What might have been a bloodless transfer of power to a nationalist government or a minor and short lived civil war in 1945 was instead a bloody internal conflict after the south fell. Violent, radical collectivization and centralized economic control in the hands of the revolutionary leadership lead to untold violence and generated millions of refugees. It’s remarkable, given the degree of brutality with which the vietnamese were treated that they recovered relative stability within a couple of decades.

Currently we’re watching a decade long windup in afghanistan and another in iraq, plus a 20 year windup in somalia and another underway in yemen. The flawed logic of increasing violence until stability is reached is killing not only the present well being, but the future chances of stability in the societies cursed by foreign occupation.

I go into more detail about the winding up of violence (along with a pained analogy) vis à vis foreign wars in a supplementary bikecast that I didn’t like enough to put into the general stream. It’s here if you’d like to listen. This is the intro paragraph for the podcast:

I want to apologize in advance for the analogy in this episode of the bikecast. Every now and then I have to indulge my inner dork. I flesh out the concept of the “winding up of violence” that we talked about in the last bikecast. Much as heat will tend to “even out” throughout a closed system, violence tends to dissipate when the resources energizing it are removed. Violence is expensive and unsustainable and, left in isolation, violent situations quickly flame out as the particpants exhaust themselves and are compelled to seek compromise and reconciliation.

Unfortunately, this winding down cannot begin until the “energy sources” fueling the conflict are removed. Thus on the U.S.-Mexican border, as well as around the world where the United States (and to a far lesser degree other large nation-states) provide weapons, wealth and motivation to violent conflicts, the distance between the current situations and “normalcy” grows larger every day. The longer the winding up of violence, the longer and more painful the winding down.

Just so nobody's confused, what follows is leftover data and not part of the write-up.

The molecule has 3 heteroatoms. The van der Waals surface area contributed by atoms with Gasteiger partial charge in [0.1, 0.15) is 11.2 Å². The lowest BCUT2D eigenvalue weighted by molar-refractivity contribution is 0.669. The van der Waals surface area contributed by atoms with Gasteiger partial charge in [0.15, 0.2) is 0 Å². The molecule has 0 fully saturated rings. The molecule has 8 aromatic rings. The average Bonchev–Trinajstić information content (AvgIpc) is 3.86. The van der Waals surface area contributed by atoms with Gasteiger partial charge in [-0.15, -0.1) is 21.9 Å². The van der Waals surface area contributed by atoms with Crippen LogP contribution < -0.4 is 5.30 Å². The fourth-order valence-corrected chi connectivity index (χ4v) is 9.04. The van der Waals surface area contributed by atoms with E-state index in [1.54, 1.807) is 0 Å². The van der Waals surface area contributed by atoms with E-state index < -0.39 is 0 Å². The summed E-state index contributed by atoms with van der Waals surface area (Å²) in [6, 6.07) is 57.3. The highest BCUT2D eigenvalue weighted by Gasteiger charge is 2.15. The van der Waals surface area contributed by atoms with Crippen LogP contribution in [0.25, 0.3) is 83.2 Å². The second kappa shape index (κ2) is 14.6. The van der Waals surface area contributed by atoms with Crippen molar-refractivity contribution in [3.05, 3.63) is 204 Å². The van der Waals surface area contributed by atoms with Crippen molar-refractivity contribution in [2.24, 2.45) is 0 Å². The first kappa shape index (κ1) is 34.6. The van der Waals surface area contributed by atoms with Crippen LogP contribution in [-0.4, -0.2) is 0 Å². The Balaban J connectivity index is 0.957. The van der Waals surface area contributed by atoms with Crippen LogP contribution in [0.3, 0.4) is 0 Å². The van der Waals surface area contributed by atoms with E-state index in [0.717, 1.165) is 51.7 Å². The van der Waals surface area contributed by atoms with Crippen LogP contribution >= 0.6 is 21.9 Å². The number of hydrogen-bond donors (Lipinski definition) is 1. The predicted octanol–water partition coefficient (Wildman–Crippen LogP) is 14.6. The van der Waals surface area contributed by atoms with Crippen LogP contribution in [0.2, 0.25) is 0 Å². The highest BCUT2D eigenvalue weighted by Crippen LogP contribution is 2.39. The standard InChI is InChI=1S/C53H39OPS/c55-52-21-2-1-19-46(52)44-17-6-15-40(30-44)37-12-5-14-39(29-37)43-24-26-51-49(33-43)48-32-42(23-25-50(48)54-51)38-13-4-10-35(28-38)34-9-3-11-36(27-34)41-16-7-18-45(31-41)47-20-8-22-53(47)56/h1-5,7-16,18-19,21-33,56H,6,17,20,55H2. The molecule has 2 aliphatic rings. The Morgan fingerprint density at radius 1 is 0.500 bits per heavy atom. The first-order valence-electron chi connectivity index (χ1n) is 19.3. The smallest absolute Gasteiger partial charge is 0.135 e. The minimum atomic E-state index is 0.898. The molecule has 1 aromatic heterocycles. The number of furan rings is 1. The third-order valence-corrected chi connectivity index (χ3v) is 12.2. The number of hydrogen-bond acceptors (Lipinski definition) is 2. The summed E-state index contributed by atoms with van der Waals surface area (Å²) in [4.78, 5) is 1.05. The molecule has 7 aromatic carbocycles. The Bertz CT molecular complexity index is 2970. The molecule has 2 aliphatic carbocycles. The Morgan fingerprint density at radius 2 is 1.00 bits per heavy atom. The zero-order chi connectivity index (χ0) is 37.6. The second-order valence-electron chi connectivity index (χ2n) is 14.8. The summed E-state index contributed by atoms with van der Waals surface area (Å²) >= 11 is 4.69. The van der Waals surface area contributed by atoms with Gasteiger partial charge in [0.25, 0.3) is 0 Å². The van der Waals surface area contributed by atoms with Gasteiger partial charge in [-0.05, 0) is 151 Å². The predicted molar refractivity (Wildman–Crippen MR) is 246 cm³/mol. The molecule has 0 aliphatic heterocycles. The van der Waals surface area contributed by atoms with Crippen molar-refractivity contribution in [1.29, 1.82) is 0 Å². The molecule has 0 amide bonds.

Download this supplementary bikecast (attached to the above paragraph)

Other excellent resources for recovering drug warriors (there are roughly ∞ of these online, I picked a semi-random handful).
Drug War, What Is It Good For?
Timeline of the Drugwar
America Should Decriminalize Drugs
The Drug War vs. American Civilization (Drug war and civil liberties)
The Eternal Drug War

  1. [1] The United States, obviously, chief among them
  2. [2] And any number of other narco states whose products are shipped to the west.

The Bikecast Episode #38: Sam Harris and The Moral Landscape

This episode of the bikecast is a reaction to a couple of interviews and and articles I’ve read about Dr. Sam Harris. Dr. Harris is a radical figure in a number of ways, he is a strong atheist in the Christopher Hitchens, Richard Dawkins vein[1]. Additionally, in what turns out to be an upcoming book, The Moral Landscape, he makes the claim that objective moral rules are “knowable” and can be derived using the tools of science–reason and evidence. For a public figure to hold this position is remarkable and I believe that Dr. Harris will be increasingly important and visible as society moves away from arbitrary and violent “moral” codes and toward civilization.

[Update below]

Download this episode of the bikecast

After hearing about The Moral Landscape in this inteview and then hunting down a number of other media appearances (it was awhile ago, but Sam Harris’ website has a nice listing of them–the TED talk is great), I looked the book up in the University’s library. It wasn’t there, so I sent out a request for an inter-library loan.

Turns out the book doesn’t come out until October. Thanks for not making fun of me, inter-library loan librarian. I think I’ll read and maybe review it upon its publication.

I have some issues with a couple of my first impressions of Dr. Harris’ approach. I’ll leave them for the podcast to elucidate for now, but if you read the interview liked above, you might be able to guess. In the podcast, I also make reference to other examples of secular ethics. Coincidentally, I bumped into this quote earlier today:

In the controversy over man’s nature, and over the broader and more controversial concept of “natural law,” both sides have repeatedly proclaimed that natural law and theology are inextricably intertwined. As a result, many champions of natural law, in scientific or philosophic circles, have gravely weakened their case by implying that rational, philosophical methods alone cannot establish such law: that theological faith is necessary to maintain the concept. On the other hand, the opponents of natural law have gleefully agreed; since faith in the supernatural is deemed necessary to belief in natural law, the latter concept must be tossed out of scientific, secular discourse, and be consigned to the arcane sphere of the divine studies. In consequence, the idea of a natural law founded on reason and rational inquiry has been virtually lost.